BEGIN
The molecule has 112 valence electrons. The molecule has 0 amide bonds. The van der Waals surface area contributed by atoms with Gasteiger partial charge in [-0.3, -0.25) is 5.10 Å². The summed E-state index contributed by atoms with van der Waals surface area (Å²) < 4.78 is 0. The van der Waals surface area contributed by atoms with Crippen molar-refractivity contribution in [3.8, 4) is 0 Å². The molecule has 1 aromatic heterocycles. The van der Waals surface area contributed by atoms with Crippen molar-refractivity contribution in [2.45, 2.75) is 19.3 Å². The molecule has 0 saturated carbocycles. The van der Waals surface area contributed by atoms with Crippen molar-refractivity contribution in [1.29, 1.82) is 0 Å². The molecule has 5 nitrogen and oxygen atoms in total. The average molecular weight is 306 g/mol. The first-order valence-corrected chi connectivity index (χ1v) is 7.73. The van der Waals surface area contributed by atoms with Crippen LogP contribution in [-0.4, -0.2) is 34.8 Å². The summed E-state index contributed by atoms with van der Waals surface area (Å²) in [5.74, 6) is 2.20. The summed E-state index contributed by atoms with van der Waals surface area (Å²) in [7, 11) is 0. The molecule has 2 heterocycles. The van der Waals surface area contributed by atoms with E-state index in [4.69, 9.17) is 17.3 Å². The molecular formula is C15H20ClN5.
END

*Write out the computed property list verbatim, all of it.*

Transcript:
The molecule has 112 valence electrons. The molecule has 0 amide bonds. The van der Waals surface area contributed by atoms with Gasteiger partial charge in [-0.3, -0.25) is 5.10 Å². The summed E-state index contributed by atoms with van der Waals surface area (Å²) < 4.78 is 0. The van der Waals surface area contributed by atoms with Crippen molar-refractivity contribution in [3.8, 4) is 0 Å². The molecule has 1 aromatic heterocycles. The van der Waals surface area contributed by atoms with Crippen molar-refractivity contribution in [2.45, 2.75) is 19.3 Å². The molecule has 0 saturated carbocycles. The van der Waals surface area contributed by atoms with Crippen molar-refractivity contribution in [1.29, 1.82) is 0 Å². The molecule has 5 nitrogen and oxygen atoms in total. The average molecular weight is 306 g/mol. The first-order valence-corrected chi connectivity index (χ1v) is 7.73. The van der Waals surface area contributed by atoms with Crippen LogP contribution in [-0.4, -0.2) is 34.8 Å². The summed E-state index contributed by atoms with van der Waals surface area (Å²) in [5.74, 6) is 2.20. The summed E-state index contributed by atoms with van der Waals surface area (Å²) in [7, 11) is 0. The molecule has 2 heterocycles. The van der Waals surface area contributed by atoms with E-state index in [4.69, 9.17) is 17.3 Å². The molecular formula is C15H20ClN5.